Prepared for the
Conference of Presidents of Major American Jewish Organizations

by the Jerusalem Center for Public Affairs
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July 21, 2004

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In-Depth Issue:

Israel Security Director: Iran Trying to Form Fifth Column in Israel - Arik Bender (Maariv International)
    Israel Security Agency (ISA) Director Avi Dichter told the Knesset Foreign Affairs and Defense Committee Tuesday that "Iran is trying to form a fifth column among Israeli Arabs" and "is trying to reach Israel Arabs through Hizballah."
    He reported that 12 Israeli Arabs have been arrested since the beginning of this year on suspicion of involvement in terrorist activities. Two were recruited by Hizballah, seven by Palestinian terror organizations, and three operated independently.
    Since the beginning of the violence, he reported, an average of 45-50 Israeli Arabs have been arrested each year on suspicion of involvement in terror.
    Dichter called Palestinian-controlled territory "an asylum for terrorists."
    He also noted that Palestinians were planning to smuggle anti-aircraft weaponry into Gaza.
    He said dozens of mortars, two tons of explosives, 330 anti-tank weapons, and 4,900 Kalashnikov rifles and machine guns had been smuggled into Gaza over the past year and a half.
    See also Iran Building 5th Column - Nina Gilbert (Jerusalem Post)
    Dichter termed Hamas a "front for Iran," and the Islamic Jihad as an "entirely Iranian organization."
    The majority of the Tanzim cells in the West Bank serve as the basis of the Iranian infrastructure in the area and receive money and arms.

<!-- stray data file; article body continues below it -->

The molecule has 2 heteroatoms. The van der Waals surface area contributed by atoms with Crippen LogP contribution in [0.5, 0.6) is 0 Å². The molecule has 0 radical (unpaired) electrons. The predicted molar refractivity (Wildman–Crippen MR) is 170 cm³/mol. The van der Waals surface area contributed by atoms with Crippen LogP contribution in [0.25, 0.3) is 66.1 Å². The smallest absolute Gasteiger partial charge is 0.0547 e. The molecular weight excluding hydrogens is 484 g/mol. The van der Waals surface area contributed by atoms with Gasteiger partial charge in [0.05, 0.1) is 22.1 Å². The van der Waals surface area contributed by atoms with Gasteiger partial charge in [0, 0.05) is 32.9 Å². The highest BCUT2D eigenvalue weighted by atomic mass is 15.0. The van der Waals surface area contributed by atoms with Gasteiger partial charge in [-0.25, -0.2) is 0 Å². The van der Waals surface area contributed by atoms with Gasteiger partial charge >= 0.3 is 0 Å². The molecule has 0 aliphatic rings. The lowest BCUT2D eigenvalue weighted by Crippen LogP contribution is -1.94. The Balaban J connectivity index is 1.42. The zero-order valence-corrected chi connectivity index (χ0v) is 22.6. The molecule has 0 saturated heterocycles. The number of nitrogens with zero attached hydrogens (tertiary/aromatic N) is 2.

Despite fears of the rise of Hamas in Gaza, Dichter said that Fatah is the "domineering force," has the majority support there, and that Hamas has "no chance" to take over.

"Hizballah Potentially More Dangerous than al-Qaeda" - Arieh O'Sullivan (Jerusalem Post)
    Maj.-Gen. Israel Ziv, head of the IDF Operations Directorate, warned Tuesday: "We recognize Hizballah as one of the most dangerous terrorist groups in the world at this time."
    "They are involved and effective not only in this region, but also with what is happening in Iraq."
    "This organization is much more organized and established than all of the other terrorist organizations and is potentially more dangerous than al-Qaeda."

Palestinians Salute PA Finance Minister - Lior Greenbaum (Globes)
    Palestinian security men have begun saluting PA Minister of Finance Dr. Salam Fayyad in recent months, showing their appreciation for his halting the theft of their salaries by senior officers.
    Prior to a reform of the payments of salaries to 55,000 security men, the men were paid in cash by their commanders, who diverted a large proportion of the men's pay into their own pockets.
    With salaries now paid directly into the men's bank accounts, policemen received their full salaries for the first time and discovered that their take-home pay immediately soared.

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News Resources - North America, Europe, and Asia:

  • Remove Security Barrier, UN Tells Israel